I got credential stuffed.

Bad passwords from years ago will come back to bite you.

I work at the company that coined the term “credential stuffing” and I led the teams that built the world’s leading credential stuffing defense platform, but I got an account taken over because of a reused a password from 10 years ago.

(Helpful reading: What is credential stuffing?)

Like many people, at one point in my life I had only three passwords — one that I used for throwaway websites, one I used for sites where I used my credit cards, and one I used for the super-important sites like banks and email. I knew I wasn’t supposed to reuse passwords but I also don’t floss every day. It’s hard to change. Even after I started prioritizing unique passwords it still only started with the upper two classes of sites — common, throwaway accounts got the generic password because I just didn’t care about the content there and didn’t think it would matter.

Obviously I was wrong. I’m reformed but those practices will never be cleaned up fully.

When Minecraft’s alpha was released nearly ten years ago, I bought it and registered an account. It was a nothing game that was obviously going to go nowhere but I was stuck at home due to an injury. I didn’t end up giving it all too much time because injuries heal and pre-alpha games aren’t often all that exciting.

Fast forward 6 or 7 years and I find myself with a son who loves video games. I revisited Minecraft because I had been very wrong about the game and every single person in the entire world knew of and liked Minecraft. Especially 6 year old people.

Unfortunately, though, I found out my account was no longer my account, it was DarkStar’s. I don’t know who DarkStar was but he was now me. I ended up being able to recover the account through Mojang’s support and found that the takeover had occurred years prior without me knowing. I wasn’t able to get any information on the activity during that time so any analysis of what might have been done is hard to do.

Now what’s the point of taking over a Minecraft account aside from getting a free game? It’s hard to tell without logs, DarkStar may have just been a person who purchased a cheap Minecraft account off eBay and thought he was getting a good deal. Maybe DarkStar attempted to phish people in-game or it could have been an attacker looking for accounts that had admin access to prominent servers. Minecraft servers are frequently targeted by attackers and held for ransom and, with sometimes thousands of hours put into Minecraft creations, it shouldn’t come as a surprise that people will pay good money to regain control of them.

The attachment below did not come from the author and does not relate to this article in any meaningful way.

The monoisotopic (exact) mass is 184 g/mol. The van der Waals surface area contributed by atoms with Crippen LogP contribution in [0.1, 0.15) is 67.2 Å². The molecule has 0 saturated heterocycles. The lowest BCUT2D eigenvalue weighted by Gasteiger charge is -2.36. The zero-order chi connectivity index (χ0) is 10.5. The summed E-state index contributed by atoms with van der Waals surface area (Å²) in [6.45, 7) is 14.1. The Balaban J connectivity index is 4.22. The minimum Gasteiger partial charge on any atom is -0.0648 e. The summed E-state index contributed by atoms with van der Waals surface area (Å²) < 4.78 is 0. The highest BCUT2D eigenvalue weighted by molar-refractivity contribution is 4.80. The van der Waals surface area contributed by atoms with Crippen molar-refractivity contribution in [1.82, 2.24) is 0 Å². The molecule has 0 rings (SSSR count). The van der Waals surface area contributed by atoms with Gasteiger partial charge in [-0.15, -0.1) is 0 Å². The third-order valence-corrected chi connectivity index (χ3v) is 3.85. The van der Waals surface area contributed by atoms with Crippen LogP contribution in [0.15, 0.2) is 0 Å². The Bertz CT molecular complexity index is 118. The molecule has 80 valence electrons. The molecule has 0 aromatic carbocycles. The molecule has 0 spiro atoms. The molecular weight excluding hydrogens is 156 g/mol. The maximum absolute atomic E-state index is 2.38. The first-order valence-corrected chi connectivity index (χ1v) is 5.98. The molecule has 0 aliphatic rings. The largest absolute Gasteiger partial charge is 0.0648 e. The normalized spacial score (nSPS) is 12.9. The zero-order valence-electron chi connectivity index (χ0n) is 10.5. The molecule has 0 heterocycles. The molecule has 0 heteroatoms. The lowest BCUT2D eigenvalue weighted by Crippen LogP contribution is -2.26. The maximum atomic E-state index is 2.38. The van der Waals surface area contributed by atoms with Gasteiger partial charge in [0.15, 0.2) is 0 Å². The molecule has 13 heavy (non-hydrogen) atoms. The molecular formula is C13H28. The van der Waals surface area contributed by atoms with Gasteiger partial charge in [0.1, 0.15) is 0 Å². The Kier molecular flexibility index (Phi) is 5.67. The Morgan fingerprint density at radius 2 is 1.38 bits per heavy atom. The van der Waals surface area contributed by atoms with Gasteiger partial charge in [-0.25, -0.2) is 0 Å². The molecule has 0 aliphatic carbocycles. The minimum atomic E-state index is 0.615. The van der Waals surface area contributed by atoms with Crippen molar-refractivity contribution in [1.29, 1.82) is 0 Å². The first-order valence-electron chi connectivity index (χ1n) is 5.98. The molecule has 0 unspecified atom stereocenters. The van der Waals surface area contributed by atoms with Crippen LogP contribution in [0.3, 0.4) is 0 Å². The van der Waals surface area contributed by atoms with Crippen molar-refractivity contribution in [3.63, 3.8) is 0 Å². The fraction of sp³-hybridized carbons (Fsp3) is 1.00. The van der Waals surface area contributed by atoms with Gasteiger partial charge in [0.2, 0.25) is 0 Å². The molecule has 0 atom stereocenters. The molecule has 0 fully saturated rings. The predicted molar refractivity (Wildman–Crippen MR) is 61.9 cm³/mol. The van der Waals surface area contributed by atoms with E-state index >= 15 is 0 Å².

All accounts are valuable, not just financial ones

The impact to me was not substantial (to my knowledge) and largely recoverable but credential stuffing as an attack vector is a problem that leads to thousands of different mutations of fraud. Gaming accounts are valuable for many reasons, even for those that don’t have in-game currency, because every account has stored trust associated with them. Anyone who had played with me would have no reason to suddenly distrust my in-game avatar and an attacker could leverage that trust in hundreds of ways.

There’s no account that isn’t worth its own password, the ways people can be exploited are vast and unpredictable. For some accounts there is clear and real damage that can be inflicted quickly, for some that pain is delayed for months or years as it gets stored in a criminal’s database, and for others the damage might be inflicted on friends, family, or complete strangers. Password reuse is a social problem that is causing real damage and requires greater public awareness if there’s any hope for change. Passwords themselves are around for the time being with no sign of going away in the next 5–10 years and the more technical among us have a responsibility to help the rest of us deal with them better. Better password management is the getting-people-off-of-Internet Explorer of the 2010s. There more information on how to help others in the post What is Credential Stuffing?

Thanks for reading and, as always, please reach out with questions or your own stories!

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Jarrod Overson Written by:

Jarrod is a Director at Shape Security, speaker, O'Reilly author.